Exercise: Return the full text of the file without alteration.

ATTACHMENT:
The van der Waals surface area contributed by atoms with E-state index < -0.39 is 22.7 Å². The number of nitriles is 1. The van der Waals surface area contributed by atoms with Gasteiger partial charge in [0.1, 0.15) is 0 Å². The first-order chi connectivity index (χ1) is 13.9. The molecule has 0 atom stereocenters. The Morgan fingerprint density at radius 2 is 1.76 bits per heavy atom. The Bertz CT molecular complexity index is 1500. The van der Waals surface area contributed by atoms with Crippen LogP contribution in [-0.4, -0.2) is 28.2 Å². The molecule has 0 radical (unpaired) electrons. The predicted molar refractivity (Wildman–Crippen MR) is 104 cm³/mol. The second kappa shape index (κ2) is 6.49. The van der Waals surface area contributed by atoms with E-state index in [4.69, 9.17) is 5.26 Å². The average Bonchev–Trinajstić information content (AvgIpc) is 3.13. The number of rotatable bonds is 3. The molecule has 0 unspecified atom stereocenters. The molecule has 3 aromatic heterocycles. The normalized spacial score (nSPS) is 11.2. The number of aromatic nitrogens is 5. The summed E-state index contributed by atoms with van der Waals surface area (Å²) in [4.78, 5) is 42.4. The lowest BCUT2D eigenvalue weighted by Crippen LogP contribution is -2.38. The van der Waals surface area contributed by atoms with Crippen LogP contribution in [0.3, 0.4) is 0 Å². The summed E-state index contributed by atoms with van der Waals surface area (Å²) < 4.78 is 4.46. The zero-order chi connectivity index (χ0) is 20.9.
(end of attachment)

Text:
The van der Waals surface area contributed by atoms with E-state index < -0.39 is 22.7 Å². The number of nitriles is 1. The van der Waals surface area contributed by atoms with Gasteiger partial charge in [0.1, 0.15) is 0 Å². The first-order chi connectivity index (χ1) is 13.9. The molecule has 0 atom stereocenters. The Morgan fingerprint density at radius 2 is 1.76 bits per heavy atom. The Bertz CT molecular complexity index is 1500. The van der Waals surface area contributed by atoms with Crippen LogP contribution in [-0.4, -0.2) is 28.2 Å². The molecule has 0 radical (unpaired) electrons. The predicted molar refractivity (Wildman–Crippen MR) is 104 cm³/mol. The second kappa shape index (κ2) is 6.49. The van der Waals surface area contributed by atoms with E-state index in [4.69, 9.17) is 5.26 Å². The average Bonchev–Trinajstić information content (AvgIpc) is 3.13. The number of rotatable bonds is 3. The molecule has 0 unspecified atom stereocenters. The molecule has 3 aromatic heterocycles. The normalized spacial score (nSPS) is 11.2. The number of aromatic nitrogens is 5. The summed E-state index contributed by atoms with van der Waals surface area (Å²) in [4.78, 5) is 42.4. The lowest BCUT2D eigenvalue weighted by Crippen LogP contribution is -2.38. The van der Waals surface area contributed by atoms with Crippen LogP contribution in [0.3, 0.4) is 0 Å². The summed E-state index contributed by atoms with van der Waals surface area (Å²) < 4.78 is 4.46. The zero-order chi connectivity index (χ0) is 20.9.